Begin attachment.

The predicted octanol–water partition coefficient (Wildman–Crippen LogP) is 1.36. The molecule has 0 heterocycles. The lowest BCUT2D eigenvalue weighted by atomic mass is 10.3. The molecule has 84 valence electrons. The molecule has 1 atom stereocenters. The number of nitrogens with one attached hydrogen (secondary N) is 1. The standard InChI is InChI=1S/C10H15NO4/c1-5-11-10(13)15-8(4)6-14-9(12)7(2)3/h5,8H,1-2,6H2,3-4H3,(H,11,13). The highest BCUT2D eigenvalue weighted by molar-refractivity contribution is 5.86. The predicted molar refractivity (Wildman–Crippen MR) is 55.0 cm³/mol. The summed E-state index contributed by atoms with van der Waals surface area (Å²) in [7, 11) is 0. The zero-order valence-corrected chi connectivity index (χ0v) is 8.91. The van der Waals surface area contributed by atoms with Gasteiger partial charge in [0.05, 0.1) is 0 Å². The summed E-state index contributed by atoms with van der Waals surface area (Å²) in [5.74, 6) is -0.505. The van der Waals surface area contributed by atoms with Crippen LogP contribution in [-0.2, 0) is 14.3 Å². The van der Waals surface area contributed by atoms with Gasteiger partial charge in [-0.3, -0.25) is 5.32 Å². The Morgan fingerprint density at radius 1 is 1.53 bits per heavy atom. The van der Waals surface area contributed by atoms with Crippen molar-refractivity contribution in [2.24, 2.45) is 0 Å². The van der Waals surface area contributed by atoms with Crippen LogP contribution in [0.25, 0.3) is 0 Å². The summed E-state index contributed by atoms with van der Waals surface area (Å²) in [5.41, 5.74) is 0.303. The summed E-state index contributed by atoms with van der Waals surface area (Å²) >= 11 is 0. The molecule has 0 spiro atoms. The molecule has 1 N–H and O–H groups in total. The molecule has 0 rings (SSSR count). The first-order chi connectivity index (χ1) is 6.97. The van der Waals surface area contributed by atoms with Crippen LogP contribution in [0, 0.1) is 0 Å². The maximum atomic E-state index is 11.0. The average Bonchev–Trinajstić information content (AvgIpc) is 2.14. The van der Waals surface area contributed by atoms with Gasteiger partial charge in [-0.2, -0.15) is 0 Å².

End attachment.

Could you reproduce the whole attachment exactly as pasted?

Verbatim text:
The predicted octanol–water partition coefficient (Wildman–Crippen LogP) is 1.36. The molecule has 0 heterocycles. The lowest BCUT2D eigenvalue weighted by atomic mass is 10.3. The molecule has 84 valence electrons. The molecule has 1 atom stereocenters. The number of nitrogens with one attached hydrogen (secondary N) is 1. The standard InChI is InChI=1S/C10H15NO4/c1-5-11-10(13)15-8(4)6-14-9(12)7(2)3/h5,8H,1-2,6H2,3-4H3,(H,11,13). The highest BCUT2D eigenvalue weighted by molar-refractivity contribution is 5.86. The predicted molar refractivity (Wildman–Crippen MR) is 55.0 cm³/mol. The summed E-state index contributed by atoms with van der Waals surface area (Å²) in [7, 11) is 0. The zero-order valence-corrected chi connectivity index (χ0v) is 8.91. The van der Waals surface area contributed by atoms with Gasteiger partial charge in [0.05, 0.1) is 0 Å². The summed E-state index contributed by atoms with van der Waals surface area (Å²) in [5.74, 6) is -0.505. The van der Waals surface area contributed by atoms with Crippen LogP contribution in [-0.2, 0) is 14.3 Å². The van der Waals surface area contributed by atoms with Gasteiger partial charge in [-0.3, -0.25) is 5.32 Å². The Morgan fingerprint density at radius 1 is 1.53 bits per heavy atom. The van der Waals surface area contributed by atoms with Crippen molar-refractivity contribution in [2.24, 2.45) is 0 Å². The van der Waals surface area contributed by atoms with Crippen LogP contribution in [0.25, 0.3) is 0 Å². The summed E-state index contributed by atoms with van der Waals surface area (Å²) in [5.41, 5.74) is 0.303. The summed E-state index contributed by atoms with van der Waals surface area (Å²) >= 11 is 0. The molecule has 0 spiro atoms. The molecule has 1 N–H and O–H groups in total. The molecule has 0 rings (SSSR count). The first-order chi connectivity index (χ1) is 6.97. The van der Waals surface area contributed by atoms with Crippen LogP contribution in [0, 0.1) is 0 Å². The maximum atomic E-state index is 11.0. The average Bonchev–Trinajstić information content (AvgIpc) is 2.14. The van der Waals surface area contributed by atoms with Gasteiger partial charge in [-0.2, -0.15) is 0 Å².